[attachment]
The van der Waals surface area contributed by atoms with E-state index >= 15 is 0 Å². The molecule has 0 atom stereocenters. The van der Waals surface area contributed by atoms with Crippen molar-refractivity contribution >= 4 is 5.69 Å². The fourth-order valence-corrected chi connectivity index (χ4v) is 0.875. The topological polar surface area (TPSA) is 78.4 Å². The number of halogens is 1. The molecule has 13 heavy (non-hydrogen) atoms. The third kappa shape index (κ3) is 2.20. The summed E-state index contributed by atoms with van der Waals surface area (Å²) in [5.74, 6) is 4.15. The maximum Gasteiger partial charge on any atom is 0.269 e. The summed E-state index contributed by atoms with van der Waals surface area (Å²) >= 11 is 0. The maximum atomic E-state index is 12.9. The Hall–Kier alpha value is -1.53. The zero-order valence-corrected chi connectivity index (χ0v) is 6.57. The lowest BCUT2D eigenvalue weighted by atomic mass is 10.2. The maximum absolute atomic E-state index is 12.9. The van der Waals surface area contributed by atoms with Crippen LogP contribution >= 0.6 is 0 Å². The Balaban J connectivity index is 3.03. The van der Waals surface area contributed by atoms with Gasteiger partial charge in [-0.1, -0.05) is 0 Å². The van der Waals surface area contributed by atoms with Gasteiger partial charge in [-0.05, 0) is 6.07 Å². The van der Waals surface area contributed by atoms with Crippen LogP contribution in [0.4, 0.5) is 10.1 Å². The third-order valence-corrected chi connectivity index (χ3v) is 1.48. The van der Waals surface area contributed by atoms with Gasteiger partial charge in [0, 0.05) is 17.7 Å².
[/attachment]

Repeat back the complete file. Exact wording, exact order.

The van der Waals surface area contributed by atoms with E-state index >= 15 is 0 Å². The molecule has 0 atom stereocenters. The van der Waals surface area contributed by atoms with Crippen molar-refractivity contribution >= 4 is 5.69 Å². The fourth-order valence-corrected chi connectivity index (χ4v) is 0.875. The topological polar surface area (TPSA) is 78.4 Å². The number of halogens is 1. The molecule has 13 heavy (non-hydrogen) atoms. The third kappa shape index (κ3) is 2.20. The summed E-state index contributed by atoms with van der Waals surface area (Å²) in [5.74, 6) is 4.15. The maximum Gasteiger partial charge on any atom is 0.269 e. The summed E-state index contributed by atoms with van der Waals surface area (Å²) >= 11 is 0. The maximum atomic E-state index is 12.9. The Hall–Kier alpha value is -1.53. The zero-order valence-corrected chi connectivity index (χ0v) is 6.57. The lowest BCUT2D eigenvalue weighted by atomic mass is 10.2. The maximum absolute atomic E-state index is 12.9. The van der Waals surface area contributed by atoms with Crippen LogP contribution >= 0.6 is 0 Å². The Balaban J connectivity index is 3.03. The van der Waals surface area contributed by atoms with Gasteiger partial charge in [-0.1, -0.05) is 0 Å². The van der Waals surface area contributed by atoms with Gasteiger partial charge in [-0.05, 0) is 6.07 Å². The van der Waals surface area contributed by atoms with Crippen LogP contribution in [0.4, 0.5) is 10.1 Å². The third-order valence-corrected chi connectivity index (χ3v) is 1.48. The van der Waals surface area contributed by atoms with Gasteiger partial charge in [0, 0.05) is 17.7 Å².